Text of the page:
X3J3/97-143
Page 1 of 1
To: WG5 and X3J3
From: /hpc, Dick Hendrickson
Subject: Mixed mode interval calulations prohibited
Date: Feb 13, 1997
After discussion within the subgroup, /hpc has decided that mixed mode calculations between real and interval entities and automatic type coercion from real to interval will be prohibited. Mixed mode between integer and interval will be allowed since integers have a natural interpretation.
The reason for disallowing mixed mode is not that it can't be defined; but, rather that any definition would involve arbitrary choices, surprise many people, and not be in the spirit of the goals of interval arithmetic. Basically, interval arithmetic guarantees that the result of a calculation contains the "correct" result. Mixed mode arithmetic removes that guarantee.
Rational:
In what follows X and Y are mixed mode variables and R is a real variable.
The question is, what does a person mean if he writes
X = 0.1 * Y !?
If he's converting millimeters to centimeters the 0.1 is an exact number, if he's computing his expected winnings on slot machines it's an approximation. We could make a good argument that the operation should be performed by taking the nearest machine representable number to 0.1 and using that to multiply both the lower and upper value of Y, or we could take a "two bit" interval that brackets 0.1 and use that, or we could take (<0.095, 0.105>) as the interval. In the latter two cases we'd use interval multiplies. All three interpretations are reasonable, all would surprise someone.
The problem is worse with expressions involving non-literal entities. Consider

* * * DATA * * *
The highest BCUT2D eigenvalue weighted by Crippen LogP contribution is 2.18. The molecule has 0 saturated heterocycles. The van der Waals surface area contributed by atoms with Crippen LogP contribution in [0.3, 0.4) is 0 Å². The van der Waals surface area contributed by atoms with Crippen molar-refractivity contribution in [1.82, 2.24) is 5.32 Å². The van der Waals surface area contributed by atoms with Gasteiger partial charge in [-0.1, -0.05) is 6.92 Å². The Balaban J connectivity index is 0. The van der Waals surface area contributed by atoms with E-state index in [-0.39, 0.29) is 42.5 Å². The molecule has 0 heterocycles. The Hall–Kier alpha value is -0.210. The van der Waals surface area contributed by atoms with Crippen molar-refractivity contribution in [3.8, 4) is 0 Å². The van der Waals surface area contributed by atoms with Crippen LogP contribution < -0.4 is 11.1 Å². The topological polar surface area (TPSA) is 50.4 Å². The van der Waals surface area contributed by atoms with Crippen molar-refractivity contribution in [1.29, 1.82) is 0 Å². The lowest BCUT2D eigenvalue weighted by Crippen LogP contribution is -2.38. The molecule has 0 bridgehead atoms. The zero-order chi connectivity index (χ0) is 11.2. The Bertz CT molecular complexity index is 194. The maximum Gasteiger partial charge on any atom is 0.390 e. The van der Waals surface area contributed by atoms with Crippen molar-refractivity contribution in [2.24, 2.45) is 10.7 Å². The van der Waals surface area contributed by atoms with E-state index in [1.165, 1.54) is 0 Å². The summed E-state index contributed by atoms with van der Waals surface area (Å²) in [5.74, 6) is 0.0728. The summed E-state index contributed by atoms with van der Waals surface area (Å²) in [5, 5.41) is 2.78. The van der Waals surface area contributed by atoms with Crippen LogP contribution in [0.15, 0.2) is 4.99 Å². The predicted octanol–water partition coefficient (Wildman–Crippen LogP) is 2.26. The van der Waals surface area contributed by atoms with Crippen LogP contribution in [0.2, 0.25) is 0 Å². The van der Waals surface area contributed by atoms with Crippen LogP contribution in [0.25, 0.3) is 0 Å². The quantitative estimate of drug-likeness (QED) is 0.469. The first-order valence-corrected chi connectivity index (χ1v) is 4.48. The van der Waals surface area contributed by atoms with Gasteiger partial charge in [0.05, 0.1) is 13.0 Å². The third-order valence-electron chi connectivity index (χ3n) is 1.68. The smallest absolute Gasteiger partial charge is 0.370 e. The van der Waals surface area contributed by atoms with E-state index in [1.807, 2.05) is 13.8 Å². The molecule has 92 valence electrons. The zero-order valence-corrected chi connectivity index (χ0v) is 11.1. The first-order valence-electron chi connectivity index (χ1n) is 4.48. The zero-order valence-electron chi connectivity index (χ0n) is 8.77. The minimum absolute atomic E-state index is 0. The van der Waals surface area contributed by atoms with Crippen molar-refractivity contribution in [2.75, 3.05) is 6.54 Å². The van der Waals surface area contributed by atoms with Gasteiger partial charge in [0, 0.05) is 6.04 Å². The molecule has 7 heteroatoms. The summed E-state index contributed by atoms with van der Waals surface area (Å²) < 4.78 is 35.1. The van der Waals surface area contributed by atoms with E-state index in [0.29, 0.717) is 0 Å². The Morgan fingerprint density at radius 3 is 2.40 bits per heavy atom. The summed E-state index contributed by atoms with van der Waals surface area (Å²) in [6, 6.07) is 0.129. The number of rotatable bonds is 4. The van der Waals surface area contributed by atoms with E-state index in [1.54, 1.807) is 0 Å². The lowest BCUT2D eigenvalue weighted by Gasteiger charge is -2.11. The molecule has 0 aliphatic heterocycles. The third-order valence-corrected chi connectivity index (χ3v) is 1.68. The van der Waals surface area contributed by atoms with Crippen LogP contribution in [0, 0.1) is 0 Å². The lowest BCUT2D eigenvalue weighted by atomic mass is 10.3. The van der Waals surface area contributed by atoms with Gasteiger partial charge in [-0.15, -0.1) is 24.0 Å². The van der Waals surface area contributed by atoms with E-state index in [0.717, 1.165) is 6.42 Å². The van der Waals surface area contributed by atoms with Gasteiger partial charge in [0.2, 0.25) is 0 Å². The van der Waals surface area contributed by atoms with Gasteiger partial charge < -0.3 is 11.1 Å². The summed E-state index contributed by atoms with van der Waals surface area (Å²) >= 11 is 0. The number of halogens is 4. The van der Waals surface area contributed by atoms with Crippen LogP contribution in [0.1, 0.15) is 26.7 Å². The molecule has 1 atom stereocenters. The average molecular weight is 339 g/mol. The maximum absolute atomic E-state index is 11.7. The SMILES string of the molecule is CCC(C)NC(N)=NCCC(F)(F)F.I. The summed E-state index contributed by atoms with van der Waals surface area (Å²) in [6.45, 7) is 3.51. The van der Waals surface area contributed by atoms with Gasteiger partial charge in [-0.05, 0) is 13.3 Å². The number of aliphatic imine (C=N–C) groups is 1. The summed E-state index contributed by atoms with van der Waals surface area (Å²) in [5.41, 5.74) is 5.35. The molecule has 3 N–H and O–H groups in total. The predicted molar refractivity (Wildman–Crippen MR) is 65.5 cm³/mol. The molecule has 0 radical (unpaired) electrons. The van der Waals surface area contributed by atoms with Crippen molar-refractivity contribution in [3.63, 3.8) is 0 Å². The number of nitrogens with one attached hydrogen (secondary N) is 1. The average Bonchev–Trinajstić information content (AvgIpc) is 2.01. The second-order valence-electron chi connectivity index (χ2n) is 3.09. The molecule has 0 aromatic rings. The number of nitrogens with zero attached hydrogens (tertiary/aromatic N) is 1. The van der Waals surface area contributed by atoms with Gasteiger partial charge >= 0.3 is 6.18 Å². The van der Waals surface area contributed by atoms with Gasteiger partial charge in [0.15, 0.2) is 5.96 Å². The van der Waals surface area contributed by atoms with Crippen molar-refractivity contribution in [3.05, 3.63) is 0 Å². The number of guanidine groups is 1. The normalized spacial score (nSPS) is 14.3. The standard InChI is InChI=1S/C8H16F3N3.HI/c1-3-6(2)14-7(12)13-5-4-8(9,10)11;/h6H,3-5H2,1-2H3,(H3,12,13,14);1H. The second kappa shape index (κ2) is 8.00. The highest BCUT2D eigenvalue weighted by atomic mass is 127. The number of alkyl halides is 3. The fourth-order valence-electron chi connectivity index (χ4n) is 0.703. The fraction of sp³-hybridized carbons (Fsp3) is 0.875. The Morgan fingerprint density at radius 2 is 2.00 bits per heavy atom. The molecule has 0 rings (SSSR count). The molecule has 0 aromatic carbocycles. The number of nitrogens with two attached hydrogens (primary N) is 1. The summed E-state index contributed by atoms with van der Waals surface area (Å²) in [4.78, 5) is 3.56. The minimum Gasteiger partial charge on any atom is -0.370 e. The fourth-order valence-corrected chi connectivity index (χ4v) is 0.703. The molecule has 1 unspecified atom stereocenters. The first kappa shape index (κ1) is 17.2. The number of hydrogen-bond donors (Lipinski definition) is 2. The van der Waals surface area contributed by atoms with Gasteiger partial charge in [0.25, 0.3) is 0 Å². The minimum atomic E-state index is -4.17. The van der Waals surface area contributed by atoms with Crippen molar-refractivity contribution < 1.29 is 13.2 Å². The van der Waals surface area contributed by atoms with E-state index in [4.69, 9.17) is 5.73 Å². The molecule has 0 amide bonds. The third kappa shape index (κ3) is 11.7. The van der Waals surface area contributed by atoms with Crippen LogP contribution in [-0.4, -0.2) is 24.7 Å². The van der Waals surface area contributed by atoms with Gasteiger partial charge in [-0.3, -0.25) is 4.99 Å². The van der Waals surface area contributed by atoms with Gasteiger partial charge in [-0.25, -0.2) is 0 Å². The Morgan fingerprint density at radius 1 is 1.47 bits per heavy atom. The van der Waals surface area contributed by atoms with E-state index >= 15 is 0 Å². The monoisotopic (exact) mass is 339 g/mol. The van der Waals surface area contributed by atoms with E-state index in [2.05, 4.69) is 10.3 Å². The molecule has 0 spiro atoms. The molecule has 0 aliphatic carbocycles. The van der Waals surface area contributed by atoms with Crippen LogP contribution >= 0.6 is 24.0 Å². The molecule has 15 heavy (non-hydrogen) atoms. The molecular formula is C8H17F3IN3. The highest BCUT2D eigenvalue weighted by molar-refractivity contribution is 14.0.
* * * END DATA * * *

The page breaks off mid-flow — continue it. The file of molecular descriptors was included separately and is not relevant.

X = R * Y
If R comes from a complicated expression then the only reasonable intervals the compiler could deduce are that it is a point interval () or that it is a two-bit interval; neither is likely to be a good interval and the containment guarantee is lost!
Also, there is no agreeable way to promote everything in an expression to intervals before doing the computations. Given an expression like:
X = 1.1 + F(2.1) + (<3.3>)
where F is an overloaded function. Should the compiler promote both 1.1 and F(2.1) to interval before doing the first add or should it do the first add as a real add and then promote to interval? Would the answer be different if the "+ (<3.3>)" were missing? If the decision is to promote F(2.1) to interval should it do it by looking for an overload of F that has a real argument and produces an interval result or should it look for one that has an interval argument and produces an interval result? The same question applies to
X =( 1.1 .DEFOP. F(2.1) ) + (<3.3>)
should .DEFOP. accept 2 reals or 2 intervals?
Promoting things to interval as soon as possible in an expression (a variation of "widest need") is likely to give better (but not perfect) containment. But it violates the current parsing rules of Fortran where mixed mode is resolved locally on an operator by operator basis.
Specifing the promotion rules is very difficult. It's not that we can't pick a consistent set of rules for doing mixed mode calculations. It's that whatever rules we pick will surprise someone. People who are doing mixed mode calculations are either being very smart or very dumb. In neither case can we arbitrarily define a set of rules that will help them.